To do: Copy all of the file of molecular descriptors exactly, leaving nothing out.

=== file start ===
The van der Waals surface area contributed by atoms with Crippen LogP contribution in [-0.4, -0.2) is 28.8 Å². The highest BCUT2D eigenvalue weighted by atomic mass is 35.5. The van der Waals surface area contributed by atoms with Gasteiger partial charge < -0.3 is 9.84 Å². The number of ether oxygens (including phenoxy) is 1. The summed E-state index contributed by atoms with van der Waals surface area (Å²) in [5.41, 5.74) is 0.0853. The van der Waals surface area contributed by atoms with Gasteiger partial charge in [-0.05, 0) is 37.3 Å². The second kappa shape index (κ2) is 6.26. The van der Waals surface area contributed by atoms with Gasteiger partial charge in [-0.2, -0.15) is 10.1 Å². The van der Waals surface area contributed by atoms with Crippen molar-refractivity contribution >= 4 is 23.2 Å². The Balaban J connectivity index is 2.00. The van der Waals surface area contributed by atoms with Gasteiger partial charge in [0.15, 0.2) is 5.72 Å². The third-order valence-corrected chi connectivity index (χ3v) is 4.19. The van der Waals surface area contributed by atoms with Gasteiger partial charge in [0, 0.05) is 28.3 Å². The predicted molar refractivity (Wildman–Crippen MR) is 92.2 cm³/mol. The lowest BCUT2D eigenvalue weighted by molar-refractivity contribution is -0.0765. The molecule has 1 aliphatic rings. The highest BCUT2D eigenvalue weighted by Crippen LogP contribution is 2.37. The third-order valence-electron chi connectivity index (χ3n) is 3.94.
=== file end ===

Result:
The van der Waals surface area contributed by atoms with Crippen LogP contribution in [-0.4, -0.2) is 28.8 Å². The highest BCUT2D eigenvalue weighted by atomic mass is 35.5. The van der Waals surface area contributed by atoms with Gasteiger partial charge < -0.3 is 9.84 Å². The number of ether oxygens (including phenoxy) is 1. The summed E-state index contributed by atoms with van der Waals surface area (Å²) in [5.41, 5.74) is 0.0853. The van der Waals surface area contributed by atoms with Gasteiger partial charge in [-0.05, 0) is 37.3 Å². The second kappa shape index (κ2) is 6.26. The van der Waals surface area contributed by atoms with Gasteiger partial charge in [-0.2, -0.15) is 10.1 Å². The van der Waals surface area contributed by atoms with Crippen molar-refractivity contribution >= 4 is 23.2 Å². The Balaban J connectivity index is 2.00. The van der Waals surface area contributed by atoms with Gasteiger partial charge in [0.15, 0.2) is 5.72 Å². The third-order valence-corrected chi connectivity index (χ3v) is 4.19. The van der Waals surface area contributed by atoms with Gasteiger partial charge in [0, 0.05) is 28.3 Å². The predicted molar refractivity (Wildman–Crippen MR) is 92.2 cm³/mol. The lowest BCUT2D eigenvalue weighted by molar-refractivity contribution is -0.0765. The molecule has 1 aliphatic rings. The highest BCUT2D eigenvalue weighted by Crippen LogP contribution is 2.37. The third-order valence-electron chi connectivity index (χ3n) is 3.94.